Go to: http://www.ebook3000.com/Encyclopedia-of-Urban-Studies

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Julia Pollak – Community-Driven Development: How the Poor Can Take Charge To Improve Their Housing

Photo: www.rand.org

Photo: www.rand.org

Public housing projects have been controversial for decades in countries around the world. They have been seen as a potential remedy to housing inequality, providing a guaranteed minimum standard of living. While some developments have achieved a degree of success, others have earned bad reputations for worsening segregation, social tension, unemployment, violence, and drug use. A common complaint against even the more successful projects is that residents get little effective say about their design.

A close look at an informal settlement in Cape Town, South Africa, could serve as a guide for other countries experimenting with community-driven development, an alternative approach to public housing.

Community-driven development (PDF), which has gained traction since the 1990s, has largely abandoned the housing aims of equality and standardization. Under this approach, control over development decisions and resources goes directly to the people who potentially will be living in the housing. These citizens identify community priorities. They organize to address local problems as partners with local governments and other organizations. Such projects are emerging in Cape Verde, Ghana, Mali, Mauritania, Senegal, Brazil, Indonesia, Azerbaijan, Benin, and Morocco. The result is considerable variety, as community-driven housing becomes as diverse as the personalities of those driving them. The hope, of course, is that the best developments will be scaled up and their recipes for success will be shared, serving as useful guides for other communities.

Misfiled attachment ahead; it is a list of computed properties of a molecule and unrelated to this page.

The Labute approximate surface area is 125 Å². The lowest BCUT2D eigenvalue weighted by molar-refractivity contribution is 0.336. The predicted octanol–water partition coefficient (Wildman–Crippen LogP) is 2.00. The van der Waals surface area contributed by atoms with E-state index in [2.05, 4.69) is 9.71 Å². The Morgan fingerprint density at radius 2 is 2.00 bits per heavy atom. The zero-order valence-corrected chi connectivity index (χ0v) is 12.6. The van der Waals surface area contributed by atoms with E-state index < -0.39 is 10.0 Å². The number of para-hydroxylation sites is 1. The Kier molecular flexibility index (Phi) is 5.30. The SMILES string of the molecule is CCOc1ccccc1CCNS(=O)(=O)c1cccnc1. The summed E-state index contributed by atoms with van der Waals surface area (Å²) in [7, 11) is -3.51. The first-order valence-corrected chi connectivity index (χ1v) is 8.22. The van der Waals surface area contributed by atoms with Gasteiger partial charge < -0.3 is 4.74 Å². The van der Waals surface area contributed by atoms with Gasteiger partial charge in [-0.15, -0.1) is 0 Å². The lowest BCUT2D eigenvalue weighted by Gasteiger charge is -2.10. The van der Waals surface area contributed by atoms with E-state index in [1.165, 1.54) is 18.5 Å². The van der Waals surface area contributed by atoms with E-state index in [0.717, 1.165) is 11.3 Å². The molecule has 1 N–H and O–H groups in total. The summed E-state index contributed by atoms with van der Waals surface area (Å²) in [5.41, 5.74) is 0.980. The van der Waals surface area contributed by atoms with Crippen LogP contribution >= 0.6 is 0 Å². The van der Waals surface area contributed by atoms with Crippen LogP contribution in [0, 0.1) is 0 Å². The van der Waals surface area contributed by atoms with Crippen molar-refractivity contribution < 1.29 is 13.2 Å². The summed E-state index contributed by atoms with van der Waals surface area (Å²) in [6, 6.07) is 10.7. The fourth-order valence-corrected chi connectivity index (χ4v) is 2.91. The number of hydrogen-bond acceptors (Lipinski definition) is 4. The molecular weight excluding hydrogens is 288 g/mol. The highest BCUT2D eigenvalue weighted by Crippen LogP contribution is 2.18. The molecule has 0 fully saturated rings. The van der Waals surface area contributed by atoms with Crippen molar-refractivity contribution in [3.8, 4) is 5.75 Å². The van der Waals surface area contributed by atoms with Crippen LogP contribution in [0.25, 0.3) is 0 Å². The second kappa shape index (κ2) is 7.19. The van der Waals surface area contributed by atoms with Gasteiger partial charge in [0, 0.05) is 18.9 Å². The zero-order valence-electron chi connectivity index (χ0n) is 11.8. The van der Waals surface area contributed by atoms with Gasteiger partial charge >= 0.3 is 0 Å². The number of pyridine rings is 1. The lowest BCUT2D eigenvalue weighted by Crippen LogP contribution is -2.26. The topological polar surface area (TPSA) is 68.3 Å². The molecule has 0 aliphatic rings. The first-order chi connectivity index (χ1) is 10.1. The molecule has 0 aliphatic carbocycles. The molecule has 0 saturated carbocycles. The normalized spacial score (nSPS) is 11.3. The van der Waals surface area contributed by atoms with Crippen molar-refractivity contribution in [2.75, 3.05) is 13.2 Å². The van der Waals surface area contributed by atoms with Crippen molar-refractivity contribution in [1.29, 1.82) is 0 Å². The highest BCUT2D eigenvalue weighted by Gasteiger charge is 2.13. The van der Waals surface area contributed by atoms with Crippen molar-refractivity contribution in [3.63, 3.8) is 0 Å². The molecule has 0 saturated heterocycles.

Read more: http://www.rand.org/community-driven-development

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Jose Fernandez – Building Dreams In The Slums Of Mexico – AlJazeera

AlJazeeraAlJazeera. September 2014. Millions of people from Mexico’s countryside come to the capital to build settlements and slums, adding to the ongoing expansion of one of the world’s biggest cities. In Mexico, the poor have largely settled in shantytowns on the edge of Mexico City. Despite the danger, the hardship, the lack of hygiene, many families are using it as a chance to build a better life.

As part of our ongoing My Home series, Al Jazeera’s Adam Raney reports from Mexico City.

From the top of the hill in Ixtapaluca, Mexico City looks attractive: the metropolis of 22 million seats on a valley surrounded by two beautiful volcanoes and mountains. The city still has a shrinking lake, Xochimilco, a legacy from pre Hispanic times, one of the few remaining natural reserves.